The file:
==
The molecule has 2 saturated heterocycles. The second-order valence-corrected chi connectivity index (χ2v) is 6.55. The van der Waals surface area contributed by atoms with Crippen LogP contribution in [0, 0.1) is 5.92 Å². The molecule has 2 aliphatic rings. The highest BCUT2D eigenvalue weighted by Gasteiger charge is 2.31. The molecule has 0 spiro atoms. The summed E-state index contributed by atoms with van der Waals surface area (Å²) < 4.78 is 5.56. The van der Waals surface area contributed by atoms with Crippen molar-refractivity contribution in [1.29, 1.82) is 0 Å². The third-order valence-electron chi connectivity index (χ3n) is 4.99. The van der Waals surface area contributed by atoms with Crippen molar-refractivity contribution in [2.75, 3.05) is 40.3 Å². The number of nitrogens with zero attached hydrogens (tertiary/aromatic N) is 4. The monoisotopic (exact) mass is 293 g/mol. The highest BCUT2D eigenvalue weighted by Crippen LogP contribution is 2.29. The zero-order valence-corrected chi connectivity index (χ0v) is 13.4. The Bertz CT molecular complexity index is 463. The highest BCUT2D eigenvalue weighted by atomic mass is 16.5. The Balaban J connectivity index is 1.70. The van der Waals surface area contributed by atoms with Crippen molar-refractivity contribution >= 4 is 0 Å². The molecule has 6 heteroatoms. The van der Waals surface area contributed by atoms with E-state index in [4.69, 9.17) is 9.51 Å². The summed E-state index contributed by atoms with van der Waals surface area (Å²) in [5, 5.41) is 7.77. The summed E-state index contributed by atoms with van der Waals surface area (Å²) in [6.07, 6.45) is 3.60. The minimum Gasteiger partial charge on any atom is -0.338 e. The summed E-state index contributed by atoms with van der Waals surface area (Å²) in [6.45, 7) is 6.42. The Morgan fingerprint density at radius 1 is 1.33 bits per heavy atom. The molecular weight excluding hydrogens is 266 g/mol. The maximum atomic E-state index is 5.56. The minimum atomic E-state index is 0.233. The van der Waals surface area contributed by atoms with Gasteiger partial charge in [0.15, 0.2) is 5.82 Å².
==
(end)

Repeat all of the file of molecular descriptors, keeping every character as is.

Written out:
The molecule has 2 saturated heterocycles. The second-order valence-corrected chi connectivity index (χ2v) is 6.55. The van der Waals surface area contributed by atoms with Crippen LogP contribution in [0, 0.1) is 5.92 Å². The molecule has 2 aliphatic rings. The highest BCUT2D eigenvalue weighted by Gasteiger charge is 2.31. The molecule has 0 spiro atoms. The summed E-state index contributed by atoms with van der Waals surface area (Å²) < 4.78 is 5.56. The van der Waals surface area contributed by atoms with Crippen molar-refractivity contribution in [1.29, 1.82) is 0 Å². The third-order valence-electron chi connectivity index (χ3n) is 4.99. The van der Waals surface area contributed by atoms with Crippen molar-refractivity contribution in [2.75, 3.05) is 40.3 Å². The number of nitrogens with zero attached hydrogens (tertiary/aromatic N) is 4. The monoisotopic (exact) mass is 293 g/mol. The highest BCUT2D eigenvalue weighted by Crippen LogP contribution is 2.29. The zero-order valence-corrected chi connectivity index (χ0v) is 13.4. The Bertz CT molecular complexity index is 463. The highest BCUT2D eigenvalue weighted by atomic mass is 16.5. The Balaban J connectivity index is 1.70. The van der Waals surface area contributed by atoms with Crippen molar-refractivity contribution >= 4 is 0 Å². The molecule has 6 heteroatoms. The van der Waals surface area contributed by atoms with E-state index in [4.69, 9.17) is 9.51 Å². The summed E-state index contributed by atoms with van der Waals surface area (Å²) in [5, 5.41) is 7.77. The summed E-state index contributed by atoms with van der Waals surface area (Å²) in [6.07, 6.45) is 3.60. The minimum Gasteiger partial charge on any atom is -0.338 e. The summed E-state index contributed by atoms with van der Waals surface area (Å²) in [6.45, 7) is 6.42. The Morgan fingerprint density at radius 1 is 1.33 bits per heavy atom. The molecular weight excluding hydrogens is 266 g/mol. The maximum atomic E-state index is 5.56. The minimum atomic E-state index is 0.233. The van der Waals surface area contributed by atoms with Gasteiger partial charge in [0.15, 0.2) is 5.82 Å².